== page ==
Court won’t immediately stop wait-in-Mexico asylum policy

A federal appeals court put a judge’s order on hold Friday shortly before it would have stopped the Trump administration from forcing asylum seekers to wait in Mexico while their cases move through U.S. courts.

The 9th U.S. Circuit Court of Appeals temporarily blocked the lower court ruling from taking effect. The three-judge panel set a Tuesday deadline for civil liberties groups to submit arguments on why the asylum policy should be on hold and a Wednesday deadline for the government to argue why it should remain in place.

Judge Richard Seeborg in San Francisco ruled Monday to halt the unprecedented change to the U.S. asylum system while the groups’ lawsuit moves forward. He said the policy violates U.S. law by failing to evaluate dangers migrants face in Mexico.

The government called the ruling erroneous and said it endangers the public during a humanitarian crisis at the southern border. It wants the 9th Circuit to keep the policy in place while the lawsuit is litigated, which is expected to take months and possibly years.

Immigration attorneys argued that the policy was putting the lives of asylum seekers at risk by forcing them to wait in violence-plagued Mexico and said Seeborg’s ruling was already having an effect.

Since the judge issued his order, immigration officials stopped returning asylum seekers south of the border after they attended their hearings in the United States, lawyers said.

“I haven’t heard of anyone who’s been sent back since the judge’s order on Monday,” American Civil Liberties Union attorney Judy Rabinovitz said.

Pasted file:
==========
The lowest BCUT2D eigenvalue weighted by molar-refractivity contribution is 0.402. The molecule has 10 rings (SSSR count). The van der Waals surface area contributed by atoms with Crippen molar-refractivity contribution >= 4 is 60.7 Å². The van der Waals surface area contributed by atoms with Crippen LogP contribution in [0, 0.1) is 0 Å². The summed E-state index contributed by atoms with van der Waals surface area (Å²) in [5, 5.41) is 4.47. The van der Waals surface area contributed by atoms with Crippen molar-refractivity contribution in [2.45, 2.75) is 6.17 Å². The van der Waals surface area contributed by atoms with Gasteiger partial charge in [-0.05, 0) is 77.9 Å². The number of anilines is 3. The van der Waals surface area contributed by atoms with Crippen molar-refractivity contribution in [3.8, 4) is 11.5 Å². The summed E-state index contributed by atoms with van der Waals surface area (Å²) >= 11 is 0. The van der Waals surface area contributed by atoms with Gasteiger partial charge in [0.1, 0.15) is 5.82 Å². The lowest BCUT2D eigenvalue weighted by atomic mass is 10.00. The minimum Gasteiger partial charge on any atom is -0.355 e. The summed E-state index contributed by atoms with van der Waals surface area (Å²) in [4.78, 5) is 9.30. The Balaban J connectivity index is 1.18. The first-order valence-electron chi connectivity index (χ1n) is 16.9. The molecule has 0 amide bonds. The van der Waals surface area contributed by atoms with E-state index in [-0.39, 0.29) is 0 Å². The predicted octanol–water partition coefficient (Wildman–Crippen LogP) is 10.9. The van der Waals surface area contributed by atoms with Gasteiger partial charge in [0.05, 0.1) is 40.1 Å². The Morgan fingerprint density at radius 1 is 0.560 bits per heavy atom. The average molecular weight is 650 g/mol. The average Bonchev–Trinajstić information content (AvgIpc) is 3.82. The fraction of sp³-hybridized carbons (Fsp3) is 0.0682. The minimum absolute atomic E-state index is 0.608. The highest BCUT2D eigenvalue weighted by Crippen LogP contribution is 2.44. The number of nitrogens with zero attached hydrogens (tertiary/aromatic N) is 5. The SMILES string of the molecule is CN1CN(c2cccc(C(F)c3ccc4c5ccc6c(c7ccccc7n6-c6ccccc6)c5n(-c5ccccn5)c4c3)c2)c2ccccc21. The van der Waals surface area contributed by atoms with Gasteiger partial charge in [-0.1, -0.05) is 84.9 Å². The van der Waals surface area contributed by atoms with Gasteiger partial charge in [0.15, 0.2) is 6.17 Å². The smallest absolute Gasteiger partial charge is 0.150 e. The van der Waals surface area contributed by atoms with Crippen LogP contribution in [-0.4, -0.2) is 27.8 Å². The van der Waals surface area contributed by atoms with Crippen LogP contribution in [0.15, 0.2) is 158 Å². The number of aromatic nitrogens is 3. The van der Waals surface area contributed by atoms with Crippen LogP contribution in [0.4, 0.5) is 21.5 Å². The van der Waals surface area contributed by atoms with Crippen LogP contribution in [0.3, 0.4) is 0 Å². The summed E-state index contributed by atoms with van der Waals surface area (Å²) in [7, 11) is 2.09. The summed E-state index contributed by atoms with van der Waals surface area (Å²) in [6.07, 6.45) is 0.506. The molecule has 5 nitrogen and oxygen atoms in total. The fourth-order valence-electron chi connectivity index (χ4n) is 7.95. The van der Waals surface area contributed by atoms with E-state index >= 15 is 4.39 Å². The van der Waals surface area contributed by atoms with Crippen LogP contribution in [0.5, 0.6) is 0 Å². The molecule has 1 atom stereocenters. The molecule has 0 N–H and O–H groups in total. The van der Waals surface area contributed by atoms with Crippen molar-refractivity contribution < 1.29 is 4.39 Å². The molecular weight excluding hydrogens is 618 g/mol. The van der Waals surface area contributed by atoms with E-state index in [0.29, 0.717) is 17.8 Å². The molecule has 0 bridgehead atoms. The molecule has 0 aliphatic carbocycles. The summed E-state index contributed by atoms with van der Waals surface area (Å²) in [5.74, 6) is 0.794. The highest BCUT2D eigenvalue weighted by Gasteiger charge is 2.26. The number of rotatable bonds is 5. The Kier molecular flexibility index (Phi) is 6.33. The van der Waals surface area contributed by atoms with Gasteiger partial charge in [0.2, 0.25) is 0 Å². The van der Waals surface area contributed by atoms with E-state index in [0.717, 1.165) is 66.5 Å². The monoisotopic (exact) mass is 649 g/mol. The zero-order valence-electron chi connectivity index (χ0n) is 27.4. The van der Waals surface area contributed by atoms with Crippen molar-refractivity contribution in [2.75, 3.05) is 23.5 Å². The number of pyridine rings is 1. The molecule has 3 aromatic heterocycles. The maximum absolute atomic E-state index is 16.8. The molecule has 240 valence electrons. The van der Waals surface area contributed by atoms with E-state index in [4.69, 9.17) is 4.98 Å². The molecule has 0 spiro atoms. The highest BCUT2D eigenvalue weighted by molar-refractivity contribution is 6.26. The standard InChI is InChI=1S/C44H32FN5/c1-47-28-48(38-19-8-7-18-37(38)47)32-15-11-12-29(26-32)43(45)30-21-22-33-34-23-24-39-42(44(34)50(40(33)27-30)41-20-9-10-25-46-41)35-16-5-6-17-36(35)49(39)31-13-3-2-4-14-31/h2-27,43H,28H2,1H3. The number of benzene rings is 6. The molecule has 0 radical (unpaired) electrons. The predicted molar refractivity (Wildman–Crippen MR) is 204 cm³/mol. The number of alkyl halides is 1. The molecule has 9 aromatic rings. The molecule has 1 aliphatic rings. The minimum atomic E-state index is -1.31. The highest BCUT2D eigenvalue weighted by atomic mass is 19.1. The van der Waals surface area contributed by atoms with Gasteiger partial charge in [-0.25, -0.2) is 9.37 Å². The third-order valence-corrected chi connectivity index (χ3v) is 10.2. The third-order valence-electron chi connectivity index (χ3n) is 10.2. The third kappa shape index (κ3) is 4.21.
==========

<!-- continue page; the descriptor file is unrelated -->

She added later that she was hopeful Seeborg’s ruling will go into effect in the end.

The order marked another defeat to President Donald Trump’s intent to radically alter U.S. immigration policies. Families seeking asylum typically have been released in the U.S. with notices to appear in court.

The new policy started in January at the nation’s busiest border crossing in San Diego and the government was starting to expand it.

At a Wednesday hearing in El Paso, Texas, Nicolas Palazzo, an attorney for Las Americas Immigrant Advocacy Center, told a judge that his Salvadoran client feared returning to Mexico. The man was allowed to remain in the United States, signaling a change in the practice.

The Mexican government says more than 1,300 people were returned to Mexico under the program.

A lawsuit by 11 Central Americans and legal advocacy groups argues that the policy puts the lives of asylum seekers at risk by forcing them to stay in Mexico, where crime and drug violence are prevalent.

The Trump administration says the policy responds to a crisis at the southern border that has overwhelmed the ability of immigration officials to detain migrants. Growing numbers of families are fleeing poverty and gang violence in Guatemala, Honduras and El Salvador.q


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